By Linus Garg
First publised on 2022-03-22 08:45:35
Even as Zomato becomes the latest to jump on the 10-minute delivery bandwagon, the debate about the ill-effects of the 10-minute grocery or food or medicine (or whatever you have) delivery goes on. So is it really an innovation that will revolutionize the system or is it an extra load on the delivery partners who will now be under huge stress?
When Grofers (now Blinkit) introduced it is August 2021 in 10 cities to start with, it received a lot of hate mail where people criticized it for making slaves out of delivery partners and not keeping their physical and mental well-being in mind. The company founder Albinder Dhindsa had then clarified that the system had been launched after detailed study that took in parameters like the density of the stores, the packing time and the distance. He said that since orders were packed instantly and given to riders within 3 minutes and they had to deliver it within a distance of maximum 2 kms, it was possible for them to do so within 10 minutes without risking their lives by driving fast or breaking traffic rules. He also added that no rider accidents were reported in the few weeks that the system was in operation.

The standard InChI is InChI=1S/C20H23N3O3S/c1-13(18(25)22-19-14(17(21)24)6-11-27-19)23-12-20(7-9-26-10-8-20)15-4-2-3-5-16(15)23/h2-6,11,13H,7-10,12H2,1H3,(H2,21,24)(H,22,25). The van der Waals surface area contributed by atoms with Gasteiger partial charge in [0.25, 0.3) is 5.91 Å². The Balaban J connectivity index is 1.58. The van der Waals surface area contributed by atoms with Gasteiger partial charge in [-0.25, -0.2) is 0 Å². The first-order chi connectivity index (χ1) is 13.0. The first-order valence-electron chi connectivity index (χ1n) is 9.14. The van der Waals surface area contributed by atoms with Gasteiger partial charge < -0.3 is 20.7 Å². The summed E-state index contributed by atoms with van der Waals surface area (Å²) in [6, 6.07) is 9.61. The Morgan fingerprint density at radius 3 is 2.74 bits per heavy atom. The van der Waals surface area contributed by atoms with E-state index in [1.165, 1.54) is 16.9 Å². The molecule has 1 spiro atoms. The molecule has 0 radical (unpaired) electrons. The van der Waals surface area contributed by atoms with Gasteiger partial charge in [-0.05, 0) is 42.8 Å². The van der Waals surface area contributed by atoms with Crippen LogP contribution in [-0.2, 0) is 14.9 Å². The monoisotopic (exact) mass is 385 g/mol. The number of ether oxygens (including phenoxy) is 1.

On the face of it, the fast delivery system is indeed a boon for customers as they can get essentials instantly. It is an innovation which, backed by the right technological and logistical inputs, can revolutionize the ecommerce sector. But there can be no denying that there are other factors that need to be looked into. For instance, if a delivery partner reaches the address in 8 minutes and finds that he has to deliver the package on the 8th floor and the elevator is not working, what will he do? Climb up the stairs to meet the deadline? Similarly, what about inclement weather conditions? Further, there is no doubt that a rushed system of delivery will put the riders under mental stress and they would be expected to work in a clock-work fashion. The risk of accidents will always be there and riders will be forced to break traffic rules in some cases to keep up with the deadline. But if the companies maintain a good system, the riders earn more money, are not unduly worried about the extra work load and there is no mental stress for them, there really can be no criticism for the system. The protest, if any, should come from the riders if they feel that the instant delivery system is taking a toll on their physical or mental health without benefitting them in any way.